What Drives Cardiovascular Deaths, and What Can Correct It


Far and away, cardiovascular disease is the greatest killer of people in the US. At the crux of it is heart failure, an often misunderstood condition in need of improved options.

Brian Martin, PhD

Brian Martin, PhD

A recent report published by the National Institutes of Health (NIH) shows cardiovascular disease as the no. 1 killer, as of 2015, with an associated 1.4 million deaths in the US. Cancer, the next most lethal field of diseases, was the cause of death in approximately 650,000 individuals in the same year, less than half of that linked to cardiovascular disease.

Heart failure (HF), or the inability of the heart to provide the body with enough blood and oxygen for the body to function properly, is the common end-stage condition of many cardiovascular disease. The Centers for Disease Control and Prevention (CDC) report that 5.7 million patients are afflicted with HF and of those, 50% will die within 5 years of diagnosis.

In addition, HF increase patient morbidity and treatment costs upward of $30.7 billion total annually.

Though it contributes the majority of deaths in the US, reduces patient quality of life, and increases health costs, cardiovascular disease actually does not rank in the top 25 (no. 27) in funding dollars allocated to its research. And despite best efforts of researchers and clinicians, a five-year, 50% mortality rate is too high.

But what exactly is HF, and what makes treating it so difficult?

Heart failure is broadly characterized by the inability of the heart to meet the demands of the body, which may result in congestion, chest pain, reduced ability to perform daily function without fatiguing, and death as the heart muscle fails.

More specifically, there are different classifications of HF. Is the patient’s HF chronic or acute? Is it compensated or decompensated? Has the patients’ HF reduced the fraction of blood ejected from the heart during each contraction (HF with reduced ejection fraction [HFrEF]) or is the ejection fraction preserved (HFpEF)?

Finally, does the patient have comorbidities, such as hypertension or coronary artery disease, which can further weaken the heart?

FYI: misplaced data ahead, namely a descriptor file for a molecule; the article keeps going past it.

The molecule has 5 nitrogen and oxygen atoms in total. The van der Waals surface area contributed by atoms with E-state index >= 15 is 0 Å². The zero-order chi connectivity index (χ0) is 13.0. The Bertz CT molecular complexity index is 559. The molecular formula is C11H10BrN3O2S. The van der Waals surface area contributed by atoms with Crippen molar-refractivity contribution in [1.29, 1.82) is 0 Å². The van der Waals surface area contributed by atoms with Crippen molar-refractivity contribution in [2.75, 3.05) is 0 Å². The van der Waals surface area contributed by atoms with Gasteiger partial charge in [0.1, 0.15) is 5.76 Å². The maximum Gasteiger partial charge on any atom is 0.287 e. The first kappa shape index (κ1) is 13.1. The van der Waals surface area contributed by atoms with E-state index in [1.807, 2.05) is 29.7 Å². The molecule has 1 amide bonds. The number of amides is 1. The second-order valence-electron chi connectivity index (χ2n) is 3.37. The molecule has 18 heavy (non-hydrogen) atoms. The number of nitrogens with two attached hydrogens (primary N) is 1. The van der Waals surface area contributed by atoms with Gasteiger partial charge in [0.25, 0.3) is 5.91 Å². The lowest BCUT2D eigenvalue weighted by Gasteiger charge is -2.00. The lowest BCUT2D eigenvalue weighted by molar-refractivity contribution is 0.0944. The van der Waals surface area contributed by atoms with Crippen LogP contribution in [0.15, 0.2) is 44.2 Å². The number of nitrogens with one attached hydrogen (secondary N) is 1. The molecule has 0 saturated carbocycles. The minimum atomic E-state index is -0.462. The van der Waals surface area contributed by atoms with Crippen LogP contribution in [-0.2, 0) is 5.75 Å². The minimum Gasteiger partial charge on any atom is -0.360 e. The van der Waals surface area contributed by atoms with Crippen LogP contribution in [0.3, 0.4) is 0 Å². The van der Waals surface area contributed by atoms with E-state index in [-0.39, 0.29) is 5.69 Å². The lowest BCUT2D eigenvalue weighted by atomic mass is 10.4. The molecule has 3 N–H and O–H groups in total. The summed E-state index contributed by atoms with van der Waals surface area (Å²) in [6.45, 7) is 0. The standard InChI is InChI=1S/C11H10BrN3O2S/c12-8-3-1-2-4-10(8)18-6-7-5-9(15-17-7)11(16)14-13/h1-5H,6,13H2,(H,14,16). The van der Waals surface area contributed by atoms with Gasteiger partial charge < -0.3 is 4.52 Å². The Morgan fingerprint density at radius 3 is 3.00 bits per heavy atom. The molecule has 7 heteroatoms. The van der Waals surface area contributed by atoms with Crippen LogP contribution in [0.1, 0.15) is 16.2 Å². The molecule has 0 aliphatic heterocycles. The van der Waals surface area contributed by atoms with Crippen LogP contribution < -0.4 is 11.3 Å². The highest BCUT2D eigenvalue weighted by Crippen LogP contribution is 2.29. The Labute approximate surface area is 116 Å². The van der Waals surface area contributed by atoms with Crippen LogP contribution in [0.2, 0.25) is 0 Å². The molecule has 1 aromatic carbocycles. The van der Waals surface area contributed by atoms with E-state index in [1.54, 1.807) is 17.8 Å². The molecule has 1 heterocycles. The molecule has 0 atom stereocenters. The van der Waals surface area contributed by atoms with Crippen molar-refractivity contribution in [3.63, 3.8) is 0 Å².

Different classifications of HF can be treated with varying degrees of efficacy. HFrEF, resulting from weakened cardiac contraction, is more readily treated compared to HFpEF, which results from a reduced ability of the heart to relax and fill with blood, and for which no clinical therapy exists.

Further, in-hospital worsening and post-discharge death of acute HF patients is greater than in chronic HF patients.

Multiple clinical trials have been performed to test drug therapies on acute HF patients—yet even those drugs showing positive benefits in moderately-sized phase 2 trials have largely failed to show those same benefits in more extensive phase 3 clinical trials.

This point is reinforced by the recent phase 3 trial failure of the drug Serelaxin to replicate the reduction in cardiovascular mortality shown in a phase 2 trial. But why do these trials keep failing?

One reason may be that HF is not an acute phenomenon, though its symptoms may come about acutely. Despite being labeled ‘acute HF’, which defines a sudden episode of worsening HF requiring hospitalization, McCullough (2017) and Parker (2019) suggest it is probable that long-term, underlying cardiovascular damage results in symptomatic HF once a tipping point is reached, and that this damage is not reversed effectively during 48-hour therapy.

In addition, treating HF symptoms without treating the underlying causes will not be an effective long-term therapy.

What is to be done and why is more not being done in the prevention and treatment of HF? Is it enough to divert more funding to understand the differences between HF classifications, and the best treatment options for each? Or should we place more emphasis on the physician and individual to become educated about the best ways to prevent HF development or progression?

While the answer may lie somewhere in the middle, Parker concluded that, “A focus on intensive out patientcare (rather than an obsession with inpatient therapy) is needed to reduce the burden of heart failure.”

Metra (2017) summarized: “Disease-management programs must provide adequate education for the patient and their family, home support (particularly in the post-discharge phase), assessment of adherence to treatment, dietary advice, early detection of signs of decompensation, and readily available access to healthcare services.”

Metra added that, in the context of increasing disease burden and continued high morbidity and mortality, new acute HF and HFpEF therapies are “desperately needed.”

Future articles in this series will discuss differences in HF classification, progression and comorbidities, while further articles will discuss the failure of HF clinical trials, education-based approaches to prevent HF occurrence, and steps to enact more efficient development of HF drug therapies.

Brian Martin is a post-doctoral research fellow at Baylor College of Medicine studying heart failure and atrial fibrillation. The opinions expressed in the piece here are solely those of the author, and do not reflect those of the publication.

Healthcare professional interested in responding to this piece or submitting their own work to MD Magazine® can do so here.

Related Videos
A panel of 5 cardiovascular experts
Video 5 - "Real-World Insights: Navigating Cardiac Myosin inhibitors in Practice" - Featuring 1 KOL
A panel of 5 cardiovascular experts
A panel of 5 cardiovascular experts
Video 4 - "Mavacamten in oHCM: Navigating the REMS Program for Safe, Optimal Outcomes "
Video 3 - "Aligning With 2023 ESC Guidelines in oHCM Treatment"
Robert Rosenson, MD | Credit: Cura Foundation
A panel of 5 cardiovascular experts
A panel of 5 cardiovascular experts
Robert Rosenson, MD | Credit: Cura Foundation
© 2024 MJH Life Sciences

All rights reserved.